Short term effects of different omega-3 fatty acid formulation on lipid metabolism in mice fed high or low fat diet.
    Tang X, Li ZJ, Xu J, Xue Y, Li JZ, Wang JF, Yanagita T, Xue CH, Wang YM. Lipids Health Dis. 2012 Jul 10;11:70.

    Immunomodulatory effect of fibres, probiotics and synbiotics in different life-stages.Romeo J, Nova E, Wärnberg J, Gómez-Martínez S, Díaz Ligia LE, Marcos A. Nutr Hosp. 2010 May-Jun;25(3):341-9.

    Immunonutrition in the surgical patient.
    Marik PE, Flemmer M. Minerva Anestesiol. 2012 Mar;78(3):336-42.
    There is now increasing evidence that immunomodulating enteral formulas supplemented with arginine and omega-3 fatty acids can reverse many of the immune mediated changes and decrease the number of adverse outcomes after major surgery and trauma. These immunomodulating enteral formulas should be strongly considered in surgical patients undergoing major surgery and following severe trauma.

    Programmed Hyperleptinemia and Hypertension by Postnatal Dietary ω-3 Fatty Acids. Endocrinology January 1, 2006 vol. 147 no. 1 599-606
    http://endo.endojournals.org/content/147/1/599.full

    Bioecological and nutritional control of disease: prebiotics, probiotics and synbiotics. Bengmark S, Gil A.Nutr Hosp. 2006 May;21 Suppl 2:72-84, 73-86.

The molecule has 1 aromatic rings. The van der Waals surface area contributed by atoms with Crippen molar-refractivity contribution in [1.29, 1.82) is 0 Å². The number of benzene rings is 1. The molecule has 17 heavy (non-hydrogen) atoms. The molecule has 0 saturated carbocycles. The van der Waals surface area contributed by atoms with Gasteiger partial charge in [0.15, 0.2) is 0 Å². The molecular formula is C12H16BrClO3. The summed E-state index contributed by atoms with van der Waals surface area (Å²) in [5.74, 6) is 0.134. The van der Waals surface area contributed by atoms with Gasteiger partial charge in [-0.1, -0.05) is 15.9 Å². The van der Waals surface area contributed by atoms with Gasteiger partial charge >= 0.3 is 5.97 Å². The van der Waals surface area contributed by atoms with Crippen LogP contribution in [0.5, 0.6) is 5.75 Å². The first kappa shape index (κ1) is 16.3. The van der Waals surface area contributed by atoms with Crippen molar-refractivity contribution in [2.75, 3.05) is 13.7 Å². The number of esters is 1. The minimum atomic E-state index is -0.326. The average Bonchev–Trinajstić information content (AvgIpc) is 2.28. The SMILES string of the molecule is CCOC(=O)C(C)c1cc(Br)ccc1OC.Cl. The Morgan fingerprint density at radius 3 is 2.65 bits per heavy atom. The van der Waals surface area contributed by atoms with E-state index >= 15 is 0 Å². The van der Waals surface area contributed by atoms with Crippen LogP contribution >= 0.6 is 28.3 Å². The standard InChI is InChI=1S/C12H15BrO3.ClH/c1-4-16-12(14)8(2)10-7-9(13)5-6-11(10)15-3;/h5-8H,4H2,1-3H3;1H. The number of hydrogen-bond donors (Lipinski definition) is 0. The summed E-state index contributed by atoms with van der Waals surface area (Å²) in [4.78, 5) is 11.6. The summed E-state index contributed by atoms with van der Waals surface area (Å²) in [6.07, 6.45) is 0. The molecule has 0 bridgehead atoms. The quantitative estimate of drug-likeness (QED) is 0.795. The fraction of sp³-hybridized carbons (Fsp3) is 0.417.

Perinatal stress, brain inflammation and risk of autism-Review and proposal. Angelidou A, Asadi S, Alysandratos KD, Karagkouni A, Kourembanas S, Theoharides TC. BMC Pediatr. 2012 Jul 2;12(1):89.

    Contrasting effects of different maternal diets on sexually dimorphic gene expression in the murine placenta.PNAS March 23, 2010 vol. 107 no. 12 5557-5562

    Sex-dimorphism in cardiac nutrigenomics: effect of trans fat and/or monosodium glutamate consumption.
    http://www.ncbi.nlm.nih.gov/pubmed/22078008

    • Lori Hogenkamp

      I feel the media and single-logic science will continue to pick one of the “sugar-fat-salt” combo, isolate, and blame one of them at any given time…. until we first view that they work together to give us our best calorically and nutrient dense resources (from natural sources) and they also represent the most addictive forms from fake sources : hfcs or artificial sweetners, pure sodium instead of real salt, msg, trans-fats— and how these COMBINATIONS impose issues not only because they pull the rug of resources out from under us, which alters our ability to handle stress, but they also tweak our brain mechanisms so regulating energy intake becomes impaired. Unfortunately the more stress we are under the more we seek extreme resources and we self-medicate with these items. It will take a system approach, and using whole real foods and the most delicious and dense of our food sources in balance with the nutrient qualities, to solve and prevent many of these issues… otherwise we will always be playing catch up with pills and constant stress-immune mediating counterbalances instead of thriving. :(… In my view anyway.